Greg Arling, PhD, School of Nursing, Purdue University, USA
More than a year has passed since the first major COVID-19 outbreaks in US long-term care (LTC) facilities. By the end of January 2021, residents and workers in long term care had accounted for over 1.2 million cases, and 153,000 deaths, or nearly 40% of all COVID-19 deaths in the US. No wonder the Center for Disease Control and Prevention (CDC) gave top priority to LTC facilities in its roll-out of COVID-19 vaccines. Most states, which can set their own priorities, have followed the CDC guidelines.
This brief report presents information on the CDC–Pharmacy Partnership, which is the main vehicle for vaccinating LTC residents and workers. The report includes discussion of the current number of people vaccinated and doses administered, acceptance of the vaccines, and the need for continued vigilance, even after the initial phase of the vaccine rollout.
The Partnership has targeted the rollout of vaccines to “long-term care facilities”, defined broadly to include nursing facilities, assisted living facilities, memory centers, and other congregate settings for older or disabled people. Most vaccinations in long-term care facilities are being administered under contract by major drug store chains (Walgreens, CVS, and others). Facilities sign up to participate in the program. Vaccines are administered en masse through “clinics” held on-site in long-term care facilities. According to data provided by CVS and Walgreens pharmacies on January 28, 2021, 13,353 nursing facilities and 59,422 assisted living facilities have been targeted for vaccinations through the Partnership. Each facility is scheduled for two clinics. On January 28, nearly all of the first clinics had been completed for nursing facilities, while first clinics for assisted living and other care homes were in various stages of completion. Many additional first and second clinics were being scheduled over the next 7 days. The pharmacies report on total doses administered (see below) but they do not report on the number or proportion of facility residents and staff who are vaccinated or who decline vaccinations.
According to figures from the CDC, on January 31, 2021, 31,123,299 doses (25,201,143 people with one or more doses and 5,657,142 with a second dose) had been administered to the overall population. Of this total, 3,683,718 doses, either 1st or 2nd doses, had been administered in long-term care facilities as of January 31, 2021. This is a huge increase over the number of doses administered on January 15 (1,384,963) and January 25 (2,714,487); it represents an increase of nearly 133,000 doses per day from January 15 to 25, and 162,000 doses per day from January 25 to 31. The total number of residents or workers in care homes with one or more vaccinations was 3,102,811. Of this figure, 1,460,303 were residents, 966,314 were workers, and for 646,194 their status was unknown. The total number of residents or workers with a second dose was 567,575. With the ongoing rollout of the vaccines, the numbers are increasing rapidly.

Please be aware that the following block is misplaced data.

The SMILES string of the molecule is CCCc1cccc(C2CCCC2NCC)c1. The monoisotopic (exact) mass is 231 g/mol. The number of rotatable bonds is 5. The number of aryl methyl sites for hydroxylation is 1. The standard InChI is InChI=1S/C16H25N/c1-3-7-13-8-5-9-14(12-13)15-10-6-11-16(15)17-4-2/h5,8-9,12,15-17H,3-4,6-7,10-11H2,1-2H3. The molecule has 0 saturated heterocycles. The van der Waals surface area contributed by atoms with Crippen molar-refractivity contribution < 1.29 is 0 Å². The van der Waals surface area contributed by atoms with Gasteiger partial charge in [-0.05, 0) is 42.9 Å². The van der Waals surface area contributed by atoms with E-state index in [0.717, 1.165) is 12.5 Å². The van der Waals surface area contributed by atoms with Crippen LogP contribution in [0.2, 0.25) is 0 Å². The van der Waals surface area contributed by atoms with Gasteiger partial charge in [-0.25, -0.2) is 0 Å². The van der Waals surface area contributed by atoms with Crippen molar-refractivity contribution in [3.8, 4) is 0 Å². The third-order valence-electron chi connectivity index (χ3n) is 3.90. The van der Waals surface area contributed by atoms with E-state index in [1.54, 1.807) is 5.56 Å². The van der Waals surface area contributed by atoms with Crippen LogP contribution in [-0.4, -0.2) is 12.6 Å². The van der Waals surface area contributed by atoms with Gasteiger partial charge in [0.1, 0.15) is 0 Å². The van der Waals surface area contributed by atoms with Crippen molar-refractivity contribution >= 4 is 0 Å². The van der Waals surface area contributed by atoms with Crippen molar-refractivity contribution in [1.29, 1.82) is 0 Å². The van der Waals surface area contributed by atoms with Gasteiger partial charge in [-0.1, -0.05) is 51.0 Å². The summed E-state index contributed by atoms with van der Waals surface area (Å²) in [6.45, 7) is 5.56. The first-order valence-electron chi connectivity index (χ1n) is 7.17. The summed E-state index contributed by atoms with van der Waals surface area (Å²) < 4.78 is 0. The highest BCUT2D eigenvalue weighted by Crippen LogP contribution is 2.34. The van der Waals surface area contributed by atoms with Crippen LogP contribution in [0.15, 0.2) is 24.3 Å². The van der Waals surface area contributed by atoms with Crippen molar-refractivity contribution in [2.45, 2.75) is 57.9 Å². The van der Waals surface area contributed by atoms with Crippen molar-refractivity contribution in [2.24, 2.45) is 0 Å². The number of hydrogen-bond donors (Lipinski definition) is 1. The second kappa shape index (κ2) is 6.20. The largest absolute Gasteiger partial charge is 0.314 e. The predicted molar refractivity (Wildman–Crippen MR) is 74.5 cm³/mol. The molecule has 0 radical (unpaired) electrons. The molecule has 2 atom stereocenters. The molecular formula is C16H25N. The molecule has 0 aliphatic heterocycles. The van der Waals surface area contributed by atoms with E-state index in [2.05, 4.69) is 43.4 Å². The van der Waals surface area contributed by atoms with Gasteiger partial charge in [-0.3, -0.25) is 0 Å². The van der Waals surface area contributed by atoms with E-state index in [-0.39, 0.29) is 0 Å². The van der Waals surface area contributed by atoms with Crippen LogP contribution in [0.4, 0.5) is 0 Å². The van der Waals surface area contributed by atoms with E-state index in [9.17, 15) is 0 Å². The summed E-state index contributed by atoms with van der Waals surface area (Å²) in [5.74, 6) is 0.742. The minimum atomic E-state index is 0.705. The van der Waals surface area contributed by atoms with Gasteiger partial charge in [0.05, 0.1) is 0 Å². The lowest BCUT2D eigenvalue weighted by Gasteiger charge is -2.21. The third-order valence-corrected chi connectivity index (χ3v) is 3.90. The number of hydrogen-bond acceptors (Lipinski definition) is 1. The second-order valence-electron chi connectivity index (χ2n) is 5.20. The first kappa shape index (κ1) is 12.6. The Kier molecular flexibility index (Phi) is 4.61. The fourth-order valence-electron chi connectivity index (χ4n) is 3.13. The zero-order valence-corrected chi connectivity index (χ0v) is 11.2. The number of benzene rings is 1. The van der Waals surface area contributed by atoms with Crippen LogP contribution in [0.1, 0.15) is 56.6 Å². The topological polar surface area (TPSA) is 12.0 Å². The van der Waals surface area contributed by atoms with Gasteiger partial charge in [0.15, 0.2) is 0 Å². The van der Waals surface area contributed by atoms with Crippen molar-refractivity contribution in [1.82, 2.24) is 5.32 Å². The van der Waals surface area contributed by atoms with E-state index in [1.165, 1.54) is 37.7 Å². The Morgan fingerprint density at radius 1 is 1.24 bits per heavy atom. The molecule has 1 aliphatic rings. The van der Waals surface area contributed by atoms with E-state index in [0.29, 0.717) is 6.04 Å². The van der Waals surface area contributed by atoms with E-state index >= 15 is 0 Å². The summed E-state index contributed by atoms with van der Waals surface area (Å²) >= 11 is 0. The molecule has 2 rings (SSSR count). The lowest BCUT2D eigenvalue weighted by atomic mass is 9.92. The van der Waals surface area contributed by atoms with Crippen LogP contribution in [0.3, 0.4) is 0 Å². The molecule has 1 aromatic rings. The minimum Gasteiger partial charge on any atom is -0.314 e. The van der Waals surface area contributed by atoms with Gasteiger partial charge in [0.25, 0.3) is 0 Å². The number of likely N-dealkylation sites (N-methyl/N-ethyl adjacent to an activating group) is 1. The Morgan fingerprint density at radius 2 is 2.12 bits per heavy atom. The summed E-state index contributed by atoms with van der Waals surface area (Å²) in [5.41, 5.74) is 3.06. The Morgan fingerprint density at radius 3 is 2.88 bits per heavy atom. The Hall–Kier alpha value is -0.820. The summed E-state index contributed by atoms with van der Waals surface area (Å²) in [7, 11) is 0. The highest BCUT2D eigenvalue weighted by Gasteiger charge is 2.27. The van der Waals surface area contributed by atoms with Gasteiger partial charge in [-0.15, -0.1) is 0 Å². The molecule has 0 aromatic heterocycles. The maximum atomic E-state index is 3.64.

Coverage of Residents and Workers
The number of nursing facility residents is estimated to be 1,937,345, while the number of health and other workers associated with long-term care facilities is probably roughly the same. A national survey indicated that 945,700 full-time equivalent nurses and other health care workers were employed in nursing facilities and 298,800 were employed in residential care facilities. The addition of other care workers, such as administrators, housekeeping, dietary, and maintenance personal would push the totals up considerably. Given these care home population estimates, a high percentage of residents appear to have received a first dose, i.e., at least 1.4 million residents with one or more doses out of 1.9 million residents. The percentage of care workers receiving one or more doses was lower (at least 1 million) yet still substntial.
Acceptance of the Vaccines
The CDC offers guidance to long-term care residents and staff on the risks, benefits, and decision to be vaccinated for COVID-19. Individuals can refuse vaccination for any reason. Written consent is not required by Federal law but states may have their own requirements. Pharmacy chains or facilities may establish their own requirements regarding verbal, email, or formal written consent from residents or persons making medical decisions for them.
Media outlets have reported anecdotally on some facilities having high rates of vaccine refusal, particularly among care home workers. However, these reports must be viewed with caution. No comprehensive data have been released on refusal rates. The proportion of residents with one or more doses is quite high (at least 1.4 million out of a population of 1.9 million residents) and the numbers of doses being administered is rapidly growing. Multiple additional clinics may have to be scheduled in the CDC-Pharmacy Partnership in order to follow up on refusals or other reasons people have missed vaccinations.
We also have to keep in mind that the US nursing facility population is dynamic with large numbers of people entering nursing homes from hospitals for post-acute care and then returning to their homes within a few weeks. These transitions will require ongoing vaccination protocols for patient being discharged from hospitals to nursing homes. Also, it points to the importance of stepped-up vaccinations for older people in the general population who are not only at risk of COVID-19 but also of entering a nursing facility.